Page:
The Racketeer Influenced and Corrupt Organizations Act (RICO) came into the world in 1970, a time of great social upheaval that was accompanied by shifting attitudes towards both crime and civil litigation. From the outset, the statute’s complexity, ambiguity, and uncertain purpose have confounded courts and commentators. At least some doubts as to the statute’s meaning and application arise because it has criminal and civil components that subject it to the twin—yet antithetical—social impulses to be “tough on crime” while containing a perceived “litigation explosion.” In this Article, I situate RICO in this larger context and offer that context as …


"Hey, Hey! Ho, Ho! These Mass Arrests Have Got To Go!": The Expressive Fourth Amendment Argument, Karen Pita Loor Oct 2021

"Hey, Hey! Ho, Ho! These Mass Arrests Have Got To Go!": The Expressive Fourth Amendment Argument, Karen Pita Loor

Faculty Scholarship

The racial justice protests ignited by the murder of George Floyd in May 2020 constitute the largest protest movement in the United States. Estimates suggest that between fifteen and twenty-six million people protested across the country during the summer of 2020 alone. Not only were the number of protestors staggering, but so were the number of arrests. Within one week of when the video of George Floyd’s murder went viral, police arrested ten thousand people demanding justice on American streets, with police often arresting activists en masse. This Essay explores mass arrests and how they square with Fourth Amendment …


Victims, Right?, Anna Roberts Jul 2021

Victims, Right?, Anna Roberts

Faculty Scholarship

No abstract provided.


American Punishment And Pandemic, Danielle C. Jefferis Jul 2021

American Punishment And Pandemic, Danielle C. Jefferis

Faculty Scholarship

Many of the sites of the worst outbreaks of the disease caused by the novel coronavirus (COVID-19) are America’s prisons and jails. As of March 2021, the virus has infected hundreds of thousands of incarcerated people and well over two thousand have died as a result contracting the disease caused by the virus. Prisons and jails have been on perpetual lockdowns since the onset of the pandemic, with family visits suspended and some facilities resorting to solitary confinement to mitigate the virus’s spread, thereby exacerbating the punitiveness and harmfulness of incarceration. With the majority of the 2.3 million people incarcerated …


Transparency's Ai Problem, Hannah Bloch-Wehba Jun 2021

Transparency's Ai Problem, Hannah Bloch-Wehba

Faculty Scholarship

A consensus seems to be emerging that algorithmic governance is too opaque and ought to be made more accountable and transparent. But algorithmic governance underscores the limited capacity of transparency law—the Freedom of Information Act and its state equivalents—to promote accountability. Drawing on the critical literature on “open government,” this Essay shows that algorithmic governance reflects and amplifies systemic weaknesses in the transparency regime, including privatization, secrecy, private sector cooptation, and reactive disclosure. These deficiencies highlight the urgent need to reorient transparency and accountability law toward meaningful public engagement in ongoing oversight. This shift requires rethinking FOIA’s core commitment to …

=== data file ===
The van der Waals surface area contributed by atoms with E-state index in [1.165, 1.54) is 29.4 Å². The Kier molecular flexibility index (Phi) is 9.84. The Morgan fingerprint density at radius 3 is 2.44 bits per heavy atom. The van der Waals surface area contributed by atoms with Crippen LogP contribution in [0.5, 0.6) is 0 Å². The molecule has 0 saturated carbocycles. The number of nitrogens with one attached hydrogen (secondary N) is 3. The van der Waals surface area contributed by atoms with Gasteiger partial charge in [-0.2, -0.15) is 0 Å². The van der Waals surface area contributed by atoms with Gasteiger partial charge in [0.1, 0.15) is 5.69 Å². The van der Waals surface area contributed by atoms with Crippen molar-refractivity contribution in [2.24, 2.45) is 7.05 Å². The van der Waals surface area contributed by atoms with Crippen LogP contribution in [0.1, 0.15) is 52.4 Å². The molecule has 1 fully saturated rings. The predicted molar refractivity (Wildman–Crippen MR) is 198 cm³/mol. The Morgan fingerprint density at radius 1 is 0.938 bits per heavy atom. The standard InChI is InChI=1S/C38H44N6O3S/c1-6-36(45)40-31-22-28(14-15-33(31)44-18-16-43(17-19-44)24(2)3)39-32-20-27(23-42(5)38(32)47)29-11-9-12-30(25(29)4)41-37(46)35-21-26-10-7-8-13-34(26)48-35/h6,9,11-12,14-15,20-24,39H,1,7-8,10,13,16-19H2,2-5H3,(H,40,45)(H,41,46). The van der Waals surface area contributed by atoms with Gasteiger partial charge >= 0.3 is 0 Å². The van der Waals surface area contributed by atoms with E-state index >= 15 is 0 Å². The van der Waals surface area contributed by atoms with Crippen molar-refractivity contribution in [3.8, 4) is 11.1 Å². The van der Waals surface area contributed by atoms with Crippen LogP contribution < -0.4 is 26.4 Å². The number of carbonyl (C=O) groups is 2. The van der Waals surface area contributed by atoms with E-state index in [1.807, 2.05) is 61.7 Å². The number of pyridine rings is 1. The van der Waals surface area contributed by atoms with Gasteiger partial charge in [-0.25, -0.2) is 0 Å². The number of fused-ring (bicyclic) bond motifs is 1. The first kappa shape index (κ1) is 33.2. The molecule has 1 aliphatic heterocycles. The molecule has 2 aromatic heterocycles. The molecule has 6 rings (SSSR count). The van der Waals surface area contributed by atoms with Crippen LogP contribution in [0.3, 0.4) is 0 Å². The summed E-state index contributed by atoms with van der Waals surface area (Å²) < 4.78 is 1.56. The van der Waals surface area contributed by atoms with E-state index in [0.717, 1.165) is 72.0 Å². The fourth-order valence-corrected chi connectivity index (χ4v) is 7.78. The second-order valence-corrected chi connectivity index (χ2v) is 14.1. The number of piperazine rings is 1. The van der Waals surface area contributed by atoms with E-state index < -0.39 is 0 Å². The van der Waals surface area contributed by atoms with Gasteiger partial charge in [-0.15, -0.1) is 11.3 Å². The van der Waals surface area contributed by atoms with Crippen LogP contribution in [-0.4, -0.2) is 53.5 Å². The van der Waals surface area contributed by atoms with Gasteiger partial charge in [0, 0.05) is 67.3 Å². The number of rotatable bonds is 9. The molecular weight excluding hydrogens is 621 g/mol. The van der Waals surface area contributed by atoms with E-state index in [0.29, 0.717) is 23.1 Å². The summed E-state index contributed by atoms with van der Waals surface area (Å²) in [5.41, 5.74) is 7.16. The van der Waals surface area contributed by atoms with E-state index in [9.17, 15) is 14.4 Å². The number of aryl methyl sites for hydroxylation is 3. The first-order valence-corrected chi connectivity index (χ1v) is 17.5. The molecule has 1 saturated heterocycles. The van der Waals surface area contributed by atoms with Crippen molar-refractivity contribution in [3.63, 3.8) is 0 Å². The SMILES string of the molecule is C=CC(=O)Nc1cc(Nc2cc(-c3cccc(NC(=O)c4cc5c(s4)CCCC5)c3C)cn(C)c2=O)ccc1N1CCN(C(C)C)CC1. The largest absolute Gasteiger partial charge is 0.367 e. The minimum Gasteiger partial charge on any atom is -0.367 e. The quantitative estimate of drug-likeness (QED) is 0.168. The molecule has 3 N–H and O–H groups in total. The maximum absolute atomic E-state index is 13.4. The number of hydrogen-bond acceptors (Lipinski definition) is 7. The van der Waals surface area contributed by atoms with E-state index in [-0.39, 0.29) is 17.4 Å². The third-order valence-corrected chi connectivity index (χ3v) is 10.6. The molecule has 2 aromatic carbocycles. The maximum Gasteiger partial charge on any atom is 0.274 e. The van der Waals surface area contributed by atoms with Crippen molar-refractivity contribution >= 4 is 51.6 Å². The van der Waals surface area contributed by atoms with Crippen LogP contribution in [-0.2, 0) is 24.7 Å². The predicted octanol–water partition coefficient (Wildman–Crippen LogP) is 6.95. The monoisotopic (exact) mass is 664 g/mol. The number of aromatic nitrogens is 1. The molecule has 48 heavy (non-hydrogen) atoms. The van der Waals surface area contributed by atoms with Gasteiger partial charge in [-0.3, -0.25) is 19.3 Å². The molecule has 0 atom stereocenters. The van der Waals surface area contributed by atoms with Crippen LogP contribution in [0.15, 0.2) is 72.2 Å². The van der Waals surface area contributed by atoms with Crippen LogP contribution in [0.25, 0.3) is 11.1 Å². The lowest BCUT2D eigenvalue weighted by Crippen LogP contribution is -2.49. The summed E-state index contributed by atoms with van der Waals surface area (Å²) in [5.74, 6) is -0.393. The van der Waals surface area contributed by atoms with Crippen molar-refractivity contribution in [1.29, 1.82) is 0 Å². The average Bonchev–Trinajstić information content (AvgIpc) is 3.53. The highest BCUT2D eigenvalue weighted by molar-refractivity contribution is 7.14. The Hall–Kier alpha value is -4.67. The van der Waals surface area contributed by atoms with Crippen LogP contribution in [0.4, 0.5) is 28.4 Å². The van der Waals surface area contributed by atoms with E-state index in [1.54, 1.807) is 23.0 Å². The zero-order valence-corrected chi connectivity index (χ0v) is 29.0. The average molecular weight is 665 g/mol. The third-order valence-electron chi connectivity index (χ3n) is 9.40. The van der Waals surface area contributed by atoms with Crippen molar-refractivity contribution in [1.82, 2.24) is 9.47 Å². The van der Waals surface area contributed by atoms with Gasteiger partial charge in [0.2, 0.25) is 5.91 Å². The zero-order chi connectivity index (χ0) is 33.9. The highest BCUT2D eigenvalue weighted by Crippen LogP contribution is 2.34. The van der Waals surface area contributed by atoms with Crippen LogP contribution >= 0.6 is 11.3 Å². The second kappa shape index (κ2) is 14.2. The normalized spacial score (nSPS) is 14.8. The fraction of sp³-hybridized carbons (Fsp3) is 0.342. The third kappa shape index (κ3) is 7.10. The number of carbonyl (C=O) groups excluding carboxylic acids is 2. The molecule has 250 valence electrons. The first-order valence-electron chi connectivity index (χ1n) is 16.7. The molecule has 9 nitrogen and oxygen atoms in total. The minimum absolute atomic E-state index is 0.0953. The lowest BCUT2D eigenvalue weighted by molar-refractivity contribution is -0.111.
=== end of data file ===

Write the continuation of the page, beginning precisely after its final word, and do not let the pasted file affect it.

Bargaining Without Bias, Cynthia Alkon Jun 2021

Bargaining Without Bias, Cynthia Alkon

Faculty Scholarship

In this article, to work towards decreasing bias in plea bargaining, I propose a structural fix and an individual fix to these core problems. The structural fix is that prosecutors' offices should adopt policies for blind assessment of cases when the first plea offer is made. All indicia of race or ethnicity (including names and neighborhoods) should be removed when prosecutors review a case and make the initial plea offer. This would help prosecutors focus on the facts and their evidence when making a plea offer and prevent bias in decision making. However, it is not realistic to expect that …


Visible Policing: Technology, Transparency, And Democratic Control, Hannah Bloch-Wehba Jun 2021

Visible Policing: Technology, Transparency, And Democratic Control, Hannah Bloch-Wehba

Faculty Scholarship

Law enforcement has an opacity problem. Police use sophisticated technologies to monitor individuals, surveil communities, and predict behaviors in increasingly intrusive ways. But legal institutions have struggled to understand—let alone set limits on—new investigative methods and techniques for two major reasons. First, new surveillance technology tends to operate in opaque and unaccountable ways, augmenting police power while remaining free of meaningful oversight. Second, shifts in Fourth Amendment doctrine have expanded law enforcement’s ability to engage in surveillance relatively free of scrutiny by courts or by the public. The result is that modern policing is not highly visible to oversight institutions …


Abolition As The Solution: Redress For Victims Of Excessive Police Force, Alexis Hoag Mar 2021

Abolition As The Solution: Redress For Victims Of Excessive Police Force, Alexis Hoag

Faculty Scholarship

No abstract provided.


Police Reform Through A Power Lens, Jocelyn Simonson Feb 2021

Police Reform Through A Power Lens, Jocelyn Simonson

Faculty Scholarship

No abstract provided.